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  • How Landing on my Ass Led to Dog Training

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    It started with me on my back in a parking lot, dressed in a skirt, at 6:30 in the morning. It wasn’t a pretty picture. And it sure wasn’t pretty as the day wore on and my bruises developed.

    Part of my “sandwich” is that my oldest son and his girlfriend live with me while they save for a house; COVID has delayed that timeline.

    a picture of two of the young adults in my sandwich which makes up some of the sandwiched needs


    My Sandwich

    I have 2 dogs, and they brought their 2 dogs. So, we live in a pack. We are, indeed, outnumbered. The humans each work full time, and I take the 2 younger dogs to “doggy daycare.”

    pictures of the dogs that were going to daycare and pulled me to the ground with their excitement

    One of those 2 dogs is other-dog reactive. Not aggressive, but he gets too excited and hasn’t learned how to direct and manage that energy. These 2 dogs are not small, and between Alicrities’ excitement and Jocosis’ power, they took me down in the parking lot.

    So, I outsourced dog training. I thought taking you with me on the decision making would be a good model to show a decision matrix on common barriers to outsourcing I see in clients.

    Here are some of the common objections to outsourcing I hear:

    1. It costs too much to outsource
    2. I can do it myself
    3. I can do it better
    4. My (relative of some kind) doesn’t agree
    5. I “should” be able to do it myself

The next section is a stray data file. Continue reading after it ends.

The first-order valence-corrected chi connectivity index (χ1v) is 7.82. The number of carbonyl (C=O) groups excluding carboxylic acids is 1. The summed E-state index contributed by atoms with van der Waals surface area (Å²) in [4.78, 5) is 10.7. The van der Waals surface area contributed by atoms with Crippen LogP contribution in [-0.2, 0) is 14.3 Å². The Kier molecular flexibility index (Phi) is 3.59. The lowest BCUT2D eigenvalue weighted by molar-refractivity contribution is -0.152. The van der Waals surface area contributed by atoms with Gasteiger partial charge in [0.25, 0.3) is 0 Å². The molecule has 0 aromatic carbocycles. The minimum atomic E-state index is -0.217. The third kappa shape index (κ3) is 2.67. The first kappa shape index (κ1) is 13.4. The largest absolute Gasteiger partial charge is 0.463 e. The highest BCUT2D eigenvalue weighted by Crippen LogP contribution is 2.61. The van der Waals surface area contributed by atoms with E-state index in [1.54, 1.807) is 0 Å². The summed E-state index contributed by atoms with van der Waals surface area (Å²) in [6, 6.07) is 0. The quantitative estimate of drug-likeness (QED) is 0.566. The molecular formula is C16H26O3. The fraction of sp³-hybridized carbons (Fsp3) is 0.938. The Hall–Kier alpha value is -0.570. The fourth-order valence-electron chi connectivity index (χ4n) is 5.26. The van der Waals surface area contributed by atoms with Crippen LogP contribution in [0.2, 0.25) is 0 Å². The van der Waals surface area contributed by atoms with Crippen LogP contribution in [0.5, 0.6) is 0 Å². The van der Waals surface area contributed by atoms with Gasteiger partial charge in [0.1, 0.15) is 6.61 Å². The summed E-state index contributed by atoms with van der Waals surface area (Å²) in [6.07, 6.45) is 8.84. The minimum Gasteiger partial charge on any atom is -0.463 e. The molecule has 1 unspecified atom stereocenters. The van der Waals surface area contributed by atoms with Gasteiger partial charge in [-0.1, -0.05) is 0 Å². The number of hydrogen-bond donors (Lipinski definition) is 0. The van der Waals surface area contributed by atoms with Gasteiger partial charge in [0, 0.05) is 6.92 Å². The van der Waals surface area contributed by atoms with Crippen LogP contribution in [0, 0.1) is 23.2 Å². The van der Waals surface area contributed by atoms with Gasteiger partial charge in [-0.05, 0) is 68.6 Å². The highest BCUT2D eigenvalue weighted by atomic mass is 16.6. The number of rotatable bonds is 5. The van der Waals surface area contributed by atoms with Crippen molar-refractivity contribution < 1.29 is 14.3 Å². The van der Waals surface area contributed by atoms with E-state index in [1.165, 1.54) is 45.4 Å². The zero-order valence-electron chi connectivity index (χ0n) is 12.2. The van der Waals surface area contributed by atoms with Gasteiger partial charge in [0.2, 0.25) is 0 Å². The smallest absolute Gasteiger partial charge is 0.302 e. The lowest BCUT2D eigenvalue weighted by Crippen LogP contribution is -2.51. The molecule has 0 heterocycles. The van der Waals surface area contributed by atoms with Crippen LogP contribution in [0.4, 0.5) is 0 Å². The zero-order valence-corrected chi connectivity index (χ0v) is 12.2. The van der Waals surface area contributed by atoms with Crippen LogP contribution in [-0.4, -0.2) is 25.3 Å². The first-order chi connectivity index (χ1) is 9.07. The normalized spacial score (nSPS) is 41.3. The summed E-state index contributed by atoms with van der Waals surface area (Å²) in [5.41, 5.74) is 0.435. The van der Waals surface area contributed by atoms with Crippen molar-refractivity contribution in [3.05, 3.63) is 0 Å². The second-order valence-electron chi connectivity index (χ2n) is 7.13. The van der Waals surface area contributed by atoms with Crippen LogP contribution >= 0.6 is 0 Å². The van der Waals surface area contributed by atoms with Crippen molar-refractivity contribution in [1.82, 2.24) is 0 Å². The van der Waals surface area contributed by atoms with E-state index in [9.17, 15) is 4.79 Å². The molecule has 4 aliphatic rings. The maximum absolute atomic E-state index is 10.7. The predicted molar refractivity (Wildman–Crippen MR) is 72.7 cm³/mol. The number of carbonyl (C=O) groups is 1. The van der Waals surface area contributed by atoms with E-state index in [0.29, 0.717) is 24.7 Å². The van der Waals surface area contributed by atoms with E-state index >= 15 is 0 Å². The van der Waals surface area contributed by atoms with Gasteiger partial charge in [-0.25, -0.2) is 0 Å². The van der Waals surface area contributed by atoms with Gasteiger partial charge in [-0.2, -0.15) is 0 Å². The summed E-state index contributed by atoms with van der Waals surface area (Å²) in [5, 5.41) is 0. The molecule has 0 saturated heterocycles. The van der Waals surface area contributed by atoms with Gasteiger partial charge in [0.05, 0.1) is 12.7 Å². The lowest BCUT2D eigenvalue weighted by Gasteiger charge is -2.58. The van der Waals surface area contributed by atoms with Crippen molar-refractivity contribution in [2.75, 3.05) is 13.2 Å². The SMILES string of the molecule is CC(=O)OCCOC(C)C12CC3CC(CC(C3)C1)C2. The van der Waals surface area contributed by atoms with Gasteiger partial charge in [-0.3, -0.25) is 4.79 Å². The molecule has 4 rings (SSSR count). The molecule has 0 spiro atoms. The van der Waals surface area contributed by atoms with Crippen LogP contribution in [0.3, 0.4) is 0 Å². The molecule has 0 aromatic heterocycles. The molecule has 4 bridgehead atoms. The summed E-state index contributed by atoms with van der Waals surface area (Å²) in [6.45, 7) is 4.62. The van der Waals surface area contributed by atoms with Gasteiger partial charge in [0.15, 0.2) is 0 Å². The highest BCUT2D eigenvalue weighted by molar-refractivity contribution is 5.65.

6. I feel guilty

    Cost vs. Benefit

    Cost – The cost to train dogs can seem prohibitive to some budgets. I was/am already paying for the daycare, and adding *more* seemed daunting. To be honest, it’s the reason the dogs had not been professionally trained yet.

    Another “cost” is convenience – although their training is at their daycare facility, the training availability is not always during their daycare time. This means extra trips to the facility – and one major reason to outsource is to save time.

    Benefit – Professional training. Could any of or a combination of the 3 of use watch YouTube, read a book, or watch a Great Courses course on dog training? Absolutely. But is it the best use of our non-working time? Probably not. My younger adults invest in recreation ranging from gaming to crafting to working out. These are definitely a better use of their time. In my case, I am usually in a job/work/student role. My few recreation hours are best spent in activities that nurture, not tire, me.

    More pleasant, socialized dogs – Most people love my pack of dogs, but being able to walk them and have them respond to voice direction would make it easier to live with them.

    Decision Result

    Having trained dogs has been prioritized for health and safety reasons. It was not the way I wanted to use my personal resources of time, energy, and money. But, accepting that I am in the situation, it was the best decision to address the problem.

    Do you have an issue you want to work through and decide if outsourcing is your best option? Check out my coaching packages here.

    (Because I love supporting local businesses when I can give good endorsements, their daycare and training is at i lucky dog on Clay/Mason. I love their staff and service.)

    another picture of my sandwiched kids and a dog and to reinforce the idea that I need to outsource to have support and help